Okabashi’s CEO on Running the Family Business and Its Focus on Sustainability

Sara Irvani is proud to walk in her father’s footsteps. After assuming the role of CEO at the family-owned enterprise nearly three years ago, she’s holding on to its commitment to sustainability and manufacturing in the U.S.  While Irvani always has her eye on the bottom line, she’s just as focused on maintaining a positive work environment for her employees and providing opportunities for growth.

Here, the 31-year-old executive talks about her favorite mentors, how she motivates her team, and her next move.

First job in the industry:

“I’m a third-generation shoemaker and as a little girl I shadowed my father around the factory in Buford, Ga. I thought I was helping, but was probably making more of a mess than anything else. Seeing how shoes were created was fascinating and got me attracted to manufacturing. In high school, I wrote copy for our catalogs, which was fun. After university, I went into strategy consulting and venture capital for [outside businesses]. I was named Okabashi CEO two and a half years ago.”

Most important lesson learned:

“Ask people a lot of questions and understand everyone’s perspective. For example, what does made-in-USA mean? Initially, you might say it’s an emotional appeal. But for retailers it can mean in-season orders, optimizing inventory, drop shipping. If these are of value, does Okabashi have the capabilities to match it? My first 18 months on the job was [about] looking at our values and making sure all of our capabilities met them.”

Key mentors along the way:

“My father has been incredible. He’s now company chairman and comes down to the about every four months to make sure I haven’t burned down the place. But I’ve also [had] many mentors in my family, the footwear community and beyond. I don’t think I would be able to do what I’m doing today without being able to learn from other peoples’ experiences.”

My leadership style:

“Collaborative, kind and respectful. Many ideas we have come from everyone on the team. If you put your heads together and listen, you get good ideas.”

Taking on sustainability:

“My grandfather began manufacturing sustainably made footwear 35 years [ago], and it’s something that really matters to us. When I started as CEO, if you talked about recyclability and circularity, people wouldn’t necessarily understand or appreciate it to its fullest extent. We’re able to take any scraps we produce when making the shoes, regrind them and recycle [them] into new shoes. We invite customers to send back their old ones for recycling for a 15% discount on a new pair. I’m really proud our team has figured out a way to provide sustainably made products that are accessible to [consumers] in a way that [also] helps us to grow.”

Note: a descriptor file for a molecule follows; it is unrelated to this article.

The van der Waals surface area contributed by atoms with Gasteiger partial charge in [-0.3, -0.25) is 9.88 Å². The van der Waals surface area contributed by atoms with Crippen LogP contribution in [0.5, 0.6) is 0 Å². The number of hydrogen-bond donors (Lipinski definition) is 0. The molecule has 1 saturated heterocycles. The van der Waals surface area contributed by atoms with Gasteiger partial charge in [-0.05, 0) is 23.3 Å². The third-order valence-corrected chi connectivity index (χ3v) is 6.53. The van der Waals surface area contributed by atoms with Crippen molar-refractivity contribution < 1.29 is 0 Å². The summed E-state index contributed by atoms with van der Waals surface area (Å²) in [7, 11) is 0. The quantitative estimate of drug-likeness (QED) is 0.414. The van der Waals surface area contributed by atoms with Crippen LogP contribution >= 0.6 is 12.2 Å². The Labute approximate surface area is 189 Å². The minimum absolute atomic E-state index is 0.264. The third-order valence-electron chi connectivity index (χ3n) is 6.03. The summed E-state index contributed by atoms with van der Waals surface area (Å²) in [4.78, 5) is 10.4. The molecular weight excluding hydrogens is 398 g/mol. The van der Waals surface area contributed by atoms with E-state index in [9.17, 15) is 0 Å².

Biggest surprise about the business:

“I grew up looking at shoes and manufacturing, but not within the context of the industry. What’s pleasantly surprised me is how much of a community it is. It’s not about individual companies, but how organizations, such as Soles4Souls, Two Ten and FDRA, have had a positive spirit that galvanizes the community. I’ve never seen it in any other type of business. That is why so many people who start to work in shoes never leave.”

Best advice I’ve received:

“I was told by my father at an early age, smile at the world and the world will smile back at you. I think it’s very true. It doesn’t seem like your typical business advice, but if you think in a positive way, things can really happen. If you don’t, it’s a nonstarter.”

How I keep my team motivated:

“We’re not just a family-owned business, but a family-operated business. I’m in the factory at least four days a week. I think that makes all the difference in creating the Okabashi family. It’s shown in the longevity of the team we have, with many here over 20 years. We work on providing meaningful opportunities. Our head of distribution and procurement, as well as many people in management positions, have come in on a temp basis.”

What keeps me up at night:

“We’re growing our business in a very real way. For me, it’s about how can I innovate to stay at the forefront of sustainability and how can we be the best version of ourselves?”

My next move:

“It would be amazing to one day make this a fourth-generation business. However, right now, I don’t have kids. I have three brothers, but none are in the business. It was the girl in the family who went into footwear manufacturing.”

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